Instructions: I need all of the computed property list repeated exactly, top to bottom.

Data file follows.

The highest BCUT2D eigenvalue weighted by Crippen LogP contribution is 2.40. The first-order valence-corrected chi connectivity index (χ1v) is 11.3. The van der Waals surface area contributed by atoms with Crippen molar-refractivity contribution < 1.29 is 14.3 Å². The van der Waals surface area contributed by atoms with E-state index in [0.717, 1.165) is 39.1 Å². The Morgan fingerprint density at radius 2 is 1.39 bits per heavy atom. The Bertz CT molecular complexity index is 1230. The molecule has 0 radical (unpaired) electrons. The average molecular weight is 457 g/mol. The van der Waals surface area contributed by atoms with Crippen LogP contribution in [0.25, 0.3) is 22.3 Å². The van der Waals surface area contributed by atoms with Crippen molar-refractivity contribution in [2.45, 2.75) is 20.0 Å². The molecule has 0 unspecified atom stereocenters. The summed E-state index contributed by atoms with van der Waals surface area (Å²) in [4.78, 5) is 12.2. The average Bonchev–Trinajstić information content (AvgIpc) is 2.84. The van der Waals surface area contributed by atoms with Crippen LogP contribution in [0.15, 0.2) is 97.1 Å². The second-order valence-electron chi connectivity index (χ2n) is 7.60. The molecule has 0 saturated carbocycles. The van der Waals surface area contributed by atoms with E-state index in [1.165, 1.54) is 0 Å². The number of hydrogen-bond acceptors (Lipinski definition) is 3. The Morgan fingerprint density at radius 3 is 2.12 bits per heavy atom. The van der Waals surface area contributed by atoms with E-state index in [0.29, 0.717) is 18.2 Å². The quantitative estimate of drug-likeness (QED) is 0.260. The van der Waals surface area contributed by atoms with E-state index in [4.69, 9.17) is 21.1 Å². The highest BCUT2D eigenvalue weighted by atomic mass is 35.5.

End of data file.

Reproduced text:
The highest BCUT2D eigenvalue weighted by Crippen LogP contribution is 2.40. The first-order valence-corrected chi connectivity index (χ1v) is 11.3. The van der Waals surface area contributed by atoms with Crippen molar-refractivity contribution < 1.29 is 14.3 Å². The van der Waals surface area contributed by atoms with E-state index in [0.717, 1.165) is 39.1 Å². The Morgan fingerprint density at radius 2 is 1.39 bits per heavy atom. The Bertz CT molecular complexity index is 1230. The molecule has 0 radical (unpaired) electrons. The average molecular weight is 457 g/mol. The van der Waals surface area contributed by atoms with Crippen LogP contribution in [0.25, 0.3) is 22.3 Å². The van der Waals surface area contributed by atoms with Crippen molar-refractivity contribution in [2.45, 2.75) is 20.0 Å². The molecule has 0 unspecified atom stereocenters. The summed E-state index contributed by atoms with van der Waals surface area (Å²) in [4.78, 5) is 12.2. The average Bonchev–Trinajstić information content (AvgIpc) is 2.84. The van der Waals surface area contributed by atoms with Crippen LogP contribution in [0.15, 0.2) is 97.1 Å². The second-order valence-electron chi connectivity index (χ2n) is 7.60. The molecule has 0 saturated carbocycles. The van der Waals surface area contributed by atoms with E-state index in [1.165, 1.54) is 0 Å². The number of hydrogen-bond acceptors (Lipinski definition) is 3. The Morgan fingerprint density at radius 3 is 2.12 bits per heavy atom. The van der Waals surface area contributed by atoms with E-state index in [0.29, 0.717) is 18.2 Å². The quantitative estimate of drug-likeness (QED) is 0.260. The van der Waals surface area contributed by atoms with E-state index in [4.69, 9.17) is 21.1 Å². The highest BCUT2D eigenvalue weighted by atomic mass is 35.5.